The news correspondents obtained a quote from the research from Bioengineering Unit, "An adaptive scale invariant feature transform (SIFT) was developed from the integration of a standard 3D SIFT approach with a local image-based contrast definition. The robustness and invariance of the proposed method to shape-preserving and deformable transforms were analyzed in a CT phantom study. The application of contrast transforms to the phantom images was also tested, in order to verify the variation of the local adaptive measure in relation to the modification of image contrast. The method was also applied to a lung 4D CT dataset, relying on manual feature identification by an expert user as ground truth. The 3D residual distance between matches obtained in adaptive-SIFT was then computed to verify the internal motion quantification with respect to the expert user. Extracted corresponding features in the lungs were used as regularization landmarks in a multistage deformable image registration (DIR) mapping the inhale vs exhale phase. The residual distances between the warped manual landmarks and their reference position in the inhale phase were evaluated, in order to provide a quantitative indication of the registration performed with the three different point sets. The phantom study confirmed the method invariance and robustness properties to shape-preserving and deformable transforms, showing residual matching errors below the voxel dimension. The adapted SIFT algorithm on the 4D CT dataset provided automated and accurate motion detection of peak to peak breathing motion. The proposed method resulted in reduced residual errors with respect to standard SIFT, providing a motion description comparable to expert manual identification, as confirmed by DIR. The application of the method to a 4D lung CT patient dataset demonstrated adaptive-SIFT potential as an automatic tool to detect landmarks for DIR regularization and internal motion quantification."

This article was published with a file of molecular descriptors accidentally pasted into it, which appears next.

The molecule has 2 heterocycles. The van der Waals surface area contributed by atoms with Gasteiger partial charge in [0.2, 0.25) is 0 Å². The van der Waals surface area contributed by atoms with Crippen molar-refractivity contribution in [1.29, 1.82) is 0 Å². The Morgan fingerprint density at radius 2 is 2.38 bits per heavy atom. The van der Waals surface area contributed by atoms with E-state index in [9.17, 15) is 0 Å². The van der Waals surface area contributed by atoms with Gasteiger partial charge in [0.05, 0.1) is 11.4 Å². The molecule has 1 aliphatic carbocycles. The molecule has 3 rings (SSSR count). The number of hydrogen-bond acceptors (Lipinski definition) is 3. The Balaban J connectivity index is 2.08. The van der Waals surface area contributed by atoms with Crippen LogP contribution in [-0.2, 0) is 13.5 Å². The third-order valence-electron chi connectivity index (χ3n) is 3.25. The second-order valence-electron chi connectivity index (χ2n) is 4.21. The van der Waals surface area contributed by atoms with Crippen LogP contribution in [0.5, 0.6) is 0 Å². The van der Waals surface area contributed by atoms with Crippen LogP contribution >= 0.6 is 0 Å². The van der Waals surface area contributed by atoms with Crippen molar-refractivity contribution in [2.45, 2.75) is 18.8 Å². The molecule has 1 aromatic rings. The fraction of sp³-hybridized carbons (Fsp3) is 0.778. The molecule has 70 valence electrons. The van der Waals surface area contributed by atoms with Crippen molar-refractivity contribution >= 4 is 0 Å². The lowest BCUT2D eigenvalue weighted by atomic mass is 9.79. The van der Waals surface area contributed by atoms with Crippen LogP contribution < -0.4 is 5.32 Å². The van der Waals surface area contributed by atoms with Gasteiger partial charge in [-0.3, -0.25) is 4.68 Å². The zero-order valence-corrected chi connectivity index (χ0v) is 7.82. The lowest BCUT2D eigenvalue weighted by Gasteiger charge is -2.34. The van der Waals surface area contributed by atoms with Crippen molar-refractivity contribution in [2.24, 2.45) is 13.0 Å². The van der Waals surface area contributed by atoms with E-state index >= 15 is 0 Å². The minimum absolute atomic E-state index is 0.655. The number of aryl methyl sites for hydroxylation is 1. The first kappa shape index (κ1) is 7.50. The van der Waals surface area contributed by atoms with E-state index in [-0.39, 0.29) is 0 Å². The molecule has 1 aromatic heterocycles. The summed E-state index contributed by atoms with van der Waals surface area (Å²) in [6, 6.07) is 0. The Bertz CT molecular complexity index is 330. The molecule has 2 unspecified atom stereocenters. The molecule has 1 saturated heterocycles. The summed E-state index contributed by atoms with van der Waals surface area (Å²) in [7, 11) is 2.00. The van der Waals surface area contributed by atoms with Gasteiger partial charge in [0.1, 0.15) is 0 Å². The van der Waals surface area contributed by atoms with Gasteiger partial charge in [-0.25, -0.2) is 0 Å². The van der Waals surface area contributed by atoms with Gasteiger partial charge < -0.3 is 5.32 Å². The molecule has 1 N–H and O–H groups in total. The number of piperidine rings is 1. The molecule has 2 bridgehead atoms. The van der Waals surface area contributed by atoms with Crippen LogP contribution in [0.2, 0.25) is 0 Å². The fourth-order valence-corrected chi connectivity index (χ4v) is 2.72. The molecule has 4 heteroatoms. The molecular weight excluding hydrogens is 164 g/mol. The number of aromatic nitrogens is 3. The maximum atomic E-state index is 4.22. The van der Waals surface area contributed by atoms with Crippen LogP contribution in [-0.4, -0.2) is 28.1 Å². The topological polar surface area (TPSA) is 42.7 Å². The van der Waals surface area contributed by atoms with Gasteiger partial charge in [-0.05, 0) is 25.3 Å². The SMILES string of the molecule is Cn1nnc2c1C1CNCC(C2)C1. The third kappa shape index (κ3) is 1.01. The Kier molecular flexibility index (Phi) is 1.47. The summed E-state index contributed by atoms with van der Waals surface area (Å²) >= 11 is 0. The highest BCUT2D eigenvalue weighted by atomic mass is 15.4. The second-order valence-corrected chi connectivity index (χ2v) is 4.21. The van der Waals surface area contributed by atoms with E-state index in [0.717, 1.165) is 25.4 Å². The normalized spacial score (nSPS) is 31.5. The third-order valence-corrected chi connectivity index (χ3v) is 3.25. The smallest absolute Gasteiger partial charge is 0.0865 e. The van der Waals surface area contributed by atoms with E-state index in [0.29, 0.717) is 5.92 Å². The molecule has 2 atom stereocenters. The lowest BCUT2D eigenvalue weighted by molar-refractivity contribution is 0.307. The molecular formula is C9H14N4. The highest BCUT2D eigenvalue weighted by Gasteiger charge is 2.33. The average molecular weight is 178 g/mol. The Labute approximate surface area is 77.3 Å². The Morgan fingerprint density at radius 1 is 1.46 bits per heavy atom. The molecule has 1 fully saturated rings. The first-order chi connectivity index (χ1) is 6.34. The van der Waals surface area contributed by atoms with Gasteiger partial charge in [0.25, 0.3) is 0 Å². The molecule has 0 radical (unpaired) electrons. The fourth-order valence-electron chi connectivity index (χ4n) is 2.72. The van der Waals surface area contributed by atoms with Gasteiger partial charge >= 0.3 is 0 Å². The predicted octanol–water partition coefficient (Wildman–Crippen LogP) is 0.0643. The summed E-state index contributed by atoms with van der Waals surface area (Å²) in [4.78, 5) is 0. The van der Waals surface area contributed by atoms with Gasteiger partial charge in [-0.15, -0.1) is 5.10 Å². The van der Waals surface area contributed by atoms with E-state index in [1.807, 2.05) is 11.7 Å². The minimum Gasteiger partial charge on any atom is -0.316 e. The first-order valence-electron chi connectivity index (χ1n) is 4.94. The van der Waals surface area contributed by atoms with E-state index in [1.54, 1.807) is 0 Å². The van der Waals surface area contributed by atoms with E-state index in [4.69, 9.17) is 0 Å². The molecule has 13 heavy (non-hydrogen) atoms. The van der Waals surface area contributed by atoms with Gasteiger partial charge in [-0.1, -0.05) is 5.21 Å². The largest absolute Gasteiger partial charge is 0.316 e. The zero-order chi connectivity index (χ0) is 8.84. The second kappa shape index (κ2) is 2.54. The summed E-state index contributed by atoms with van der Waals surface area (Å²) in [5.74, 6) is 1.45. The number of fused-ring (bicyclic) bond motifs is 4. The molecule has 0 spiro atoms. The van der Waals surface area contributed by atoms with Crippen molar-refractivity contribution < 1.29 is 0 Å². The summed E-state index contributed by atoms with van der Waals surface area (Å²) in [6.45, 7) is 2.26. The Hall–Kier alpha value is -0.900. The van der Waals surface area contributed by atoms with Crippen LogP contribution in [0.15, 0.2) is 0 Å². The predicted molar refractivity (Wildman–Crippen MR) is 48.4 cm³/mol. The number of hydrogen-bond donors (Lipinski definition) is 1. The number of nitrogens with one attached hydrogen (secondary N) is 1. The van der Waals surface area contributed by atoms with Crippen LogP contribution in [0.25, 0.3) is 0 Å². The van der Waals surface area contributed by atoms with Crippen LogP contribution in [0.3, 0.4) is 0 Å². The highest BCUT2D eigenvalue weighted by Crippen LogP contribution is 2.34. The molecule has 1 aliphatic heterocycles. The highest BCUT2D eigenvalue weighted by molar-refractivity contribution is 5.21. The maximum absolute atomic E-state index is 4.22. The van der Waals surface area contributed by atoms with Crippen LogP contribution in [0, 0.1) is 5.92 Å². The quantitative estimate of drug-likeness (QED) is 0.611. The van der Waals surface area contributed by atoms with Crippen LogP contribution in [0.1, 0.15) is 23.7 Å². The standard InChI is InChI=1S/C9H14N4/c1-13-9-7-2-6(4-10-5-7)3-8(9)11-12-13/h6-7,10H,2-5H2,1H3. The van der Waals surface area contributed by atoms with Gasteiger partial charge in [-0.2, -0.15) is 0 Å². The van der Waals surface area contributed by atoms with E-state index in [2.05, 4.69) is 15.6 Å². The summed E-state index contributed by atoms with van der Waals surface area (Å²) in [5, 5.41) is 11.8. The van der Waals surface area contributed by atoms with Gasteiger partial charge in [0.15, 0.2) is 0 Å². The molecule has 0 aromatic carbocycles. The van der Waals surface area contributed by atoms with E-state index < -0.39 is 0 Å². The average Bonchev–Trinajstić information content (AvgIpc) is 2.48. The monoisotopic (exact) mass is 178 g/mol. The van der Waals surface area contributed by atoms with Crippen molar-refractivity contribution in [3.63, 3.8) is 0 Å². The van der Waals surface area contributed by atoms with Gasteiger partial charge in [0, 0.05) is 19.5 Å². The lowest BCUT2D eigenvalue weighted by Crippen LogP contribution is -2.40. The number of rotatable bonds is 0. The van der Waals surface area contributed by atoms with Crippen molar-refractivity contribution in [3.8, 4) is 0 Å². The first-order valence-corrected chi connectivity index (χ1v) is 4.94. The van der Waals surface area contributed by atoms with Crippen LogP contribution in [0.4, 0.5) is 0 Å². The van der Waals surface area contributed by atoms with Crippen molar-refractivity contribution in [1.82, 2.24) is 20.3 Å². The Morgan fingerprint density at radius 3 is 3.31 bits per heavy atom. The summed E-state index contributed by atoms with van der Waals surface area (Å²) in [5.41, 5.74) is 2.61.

According to the news reporters, the research concluded: "Future works should include the optimization of the computational cost and the application of the method to other anatomical sites and image modalities."
For more information on this research see: Quantification of organ motion based on an adaptive image-based scale invariant feature method. Medical Physics, 2013;40(11):47-58. Medical Physics can be contacted at: Amer Assoc Physicists Medicine Amer Inst Physics, Ste 1 No 1, 2 Huntington Quadrangle,
Our news journalists report that additional information may be obtained by contacting
Keywords for this news article include:
Our reports deliver fact-based news of research and discoveries from around the world. Copyright 2014, NewsRx LLC
Most Popular Stories
- Obama Administration Releases Proposal to Regulate For-Profit Colleges
- Apple, HP, Intel May Take a Hit from Slowdown in Smartphone Sales Growth
- Elizabeth Vargas' Husband Marc Cohn Addresses Rumors
- Keurig Adds Peet's coffee, Alters Starbucks deal
- U.S. to Relinquish Gov't Control Over Internet
- Motley Crue's Nikki Sixx Marries Model Courtney Bingham
- FDIC Files Lawsuit on Behalf of Banks Allegedly Hurt by Libor Scandal
- Chinese e-Commerce Giant Alibaba Gears for IPO in U.S.
- Some California Cities Seeking Water Independence
- Quiznos Files for Chapter 11